BRIGHTON and Hove has been declared an "enhanced response area" following an alarming rise in Covid-19 cases.

The city is to receive extra support to tackle the spread of coronavirus, the government announced yesterday.

The Department of Health and Social Care said the aim of this additional support is to slow down the rate of infections in the area, allowing time for more people to get both vaccinations.

The additional support package includes the option to deliver extra testing within targeted areas, the provision of logistical support to maximise vaccine uptake, and further help for local campaigns.

This approach has also been used in areas across the North West, and Bedford and Birmingham.

Health Minister Lord Bethell said: “Working closely with the local authority, we are providing a strengthened package of support in Brighton and Hove.

“We know this approach can work and it is based on our successful partnerships with other areas where there was a significant rise in cases.

“This extra support is intended to help slow the rate of infection as we begin to lift restrictions, allowing more people to get double jabbed.

“The most important thing that people in this area can do is take a test if they are offered to do so, practise hands, face, space and fresh air, and get their jab – the vaccine is building a wall of protection around us all.”

This is what it means for people living and working in Brighton and Hove:

1. All 18–29-year-olds should get tested

Brighton and Hove City Council say cases are really high in this age group, and tests are needed try and stop the spread while we wait for the impact of the vaccine to catch up.

New walk-in polymerase chain reaction (PCR) test centres have opened at the Peace Statue on Hove Seafront and in Jubilee Square, Brighton next to the library.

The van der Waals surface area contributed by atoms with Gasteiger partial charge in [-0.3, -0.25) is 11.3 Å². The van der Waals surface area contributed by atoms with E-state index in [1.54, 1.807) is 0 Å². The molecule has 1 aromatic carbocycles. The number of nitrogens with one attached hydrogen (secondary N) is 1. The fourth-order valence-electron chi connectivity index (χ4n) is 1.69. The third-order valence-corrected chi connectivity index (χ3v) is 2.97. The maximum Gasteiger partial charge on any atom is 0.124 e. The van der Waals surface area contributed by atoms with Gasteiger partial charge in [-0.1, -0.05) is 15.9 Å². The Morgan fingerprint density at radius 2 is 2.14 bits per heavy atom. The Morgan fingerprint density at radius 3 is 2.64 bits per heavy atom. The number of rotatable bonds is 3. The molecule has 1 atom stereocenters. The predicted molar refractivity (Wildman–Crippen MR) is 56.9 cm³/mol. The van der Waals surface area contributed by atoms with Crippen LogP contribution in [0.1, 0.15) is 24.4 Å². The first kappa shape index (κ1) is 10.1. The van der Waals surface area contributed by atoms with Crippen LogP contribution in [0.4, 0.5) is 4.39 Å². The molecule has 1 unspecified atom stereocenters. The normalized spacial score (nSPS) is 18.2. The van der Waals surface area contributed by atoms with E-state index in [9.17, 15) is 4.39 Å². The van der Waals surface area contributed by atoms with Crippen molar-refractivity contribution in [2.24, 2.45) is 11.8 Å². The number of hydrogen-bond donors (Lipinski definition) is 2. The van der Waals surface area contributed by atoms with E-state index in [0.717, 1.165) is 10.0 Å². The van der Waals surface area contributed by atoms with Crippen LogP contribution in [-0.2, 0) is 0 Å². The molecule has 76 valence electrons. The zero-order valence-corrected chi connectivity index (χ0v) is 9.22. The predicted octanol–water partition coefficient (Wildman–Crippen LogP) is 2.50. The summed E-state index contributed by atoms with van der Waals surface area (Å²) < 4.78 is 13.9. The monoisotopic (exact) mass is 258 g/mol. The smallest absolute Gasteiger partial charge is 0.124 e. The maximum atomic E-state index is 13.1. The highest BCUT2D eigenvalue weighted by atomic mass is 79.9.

People are being urged to take the free rapid Lateral Flow Device (LFD) tests twice weekly if they are not displaying symptoms.

This is so that cases can be found quickly and people who have tested positive can self-isolate.

2. Business will remain open

The council says the city remains open for business, but people should continue to follow the rules and advice.

People are urged to continue wearing a face covering and to stay two metres apart from anyone not in the same household or support bubble.

Where this is not possible, people should stay one metre apart with extra precautions like wearing a face covering. 

Regular hand washing for least 20 seconds is still advised and public indoor areas should be kept well ventilated.

3. You can still meet other people outside your household

Hugging friends and family is still allowed, but people should “take care” and meet outdoors rather than indoors where possible.

If you do meet indoors, keep the windows open and wipe surfaces clean regularly, up to six people or two households can mix indoors and up to six people or two households can stay overnight in somebody's home. 

4. Will lockdown rules in Brighton and Hove change on July 19?

The Prime Minister has confirmed that England will move to the final stage of easing Covid restrictions on Monday.

Masks will become voluntary, all businesses that remain closed - including nightclubs - will be able to reopen, with no caps on capacity and the requirement for people to work from home if possible, will be dropped.

The lifting of restrictions on July 19 will go ahead in Brighton and Hove, but Councillor Phelim Mac Cafferty, Leader of Brighton & Hove City Council says residents and visitors should continue to be “cautious”.

He said: “Most legal restrictions are likely to end in a week, however, Covid is sadly far from over and we must all keep taking responsibility to protect ourselves, families, friends and communities.

“I urge everyone to keep up washing hands, wearing a face mask indoors and in crowded spaces, maintaining a safe distance, keeping rooms well ventilated and meeting outdoors as much as possible, this week and after July 19. Help keep our city open and safe.”